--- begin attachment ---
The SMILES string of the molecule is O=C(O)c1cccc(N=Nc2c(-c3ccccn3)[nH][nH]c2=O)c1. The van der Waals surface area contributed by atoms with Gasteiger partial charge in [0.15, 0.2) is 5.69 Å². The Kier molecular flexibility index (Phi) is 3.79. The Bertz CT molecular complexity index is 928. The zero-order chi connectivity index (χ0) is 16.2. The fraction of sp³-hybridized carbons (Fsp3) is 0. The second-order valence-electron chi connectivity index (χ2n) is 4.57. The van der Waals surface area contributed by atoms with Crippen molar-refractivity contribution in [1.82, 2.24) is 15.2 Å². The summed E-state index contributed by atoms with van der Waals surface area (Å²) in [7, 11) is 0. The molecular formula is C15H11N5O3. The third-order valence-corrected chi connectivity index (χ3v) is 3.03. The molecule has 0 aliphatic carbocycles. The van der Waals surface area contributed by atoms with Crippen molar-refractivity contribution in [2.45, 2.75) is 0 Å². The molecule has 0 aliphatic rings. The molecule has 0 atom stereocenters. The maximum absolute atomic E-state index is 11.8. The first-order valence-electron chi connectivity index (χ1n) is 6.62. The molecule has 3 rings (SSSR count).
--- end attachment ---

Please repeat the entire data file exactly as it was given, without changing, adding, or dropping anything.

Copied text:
The SMILES string of the molecule is O=C(O)c1cccc(N=Nc2c(-c3ccccn3)[nH][nH]c2=O)c1. The van der Waals surface area contributed by atoms with Gasteiger partial charge in [0.15, 0.2) is 5.69 Å². The Kier molecular flexibility index (Phi) is 3.79. The Bertz CT molecular complexity index is 928. The zero-order chi connectivity index (χ0) is 16.2. The fraction of sp³-hybridized carbons (Fsp3) is 0. The second-order valence-electron chi connectivity index (χ2n) is 4.57. The van der Waals surface area contributed by atoms with Crippen molar-refractivity contribution in [1.82, 2.24) is 15.2 Å². The summed E-state index contributed by atoms with van der Waals surface area (Å²) in [7, 11) is 0. The molecular formula is C15H11N5O3. The third-order valence-corrected chi connectivity index (χ3v) is 3.03. The molecule has 0 aliphatic carbocycles. The van der Waals surface area contributed by atoms with Crippen molar-refractivity contribution in [2.45, 2.75) is 0 Å². The molecule has 0 aliphatic rings. The molecule has 0 atom stereocenters. The maximum absolute atomic E-state index is 11.8. The first-order valence-electron chi connectivity index (χ1n) is 6.62. The molecule has 3 rings (SSSR count).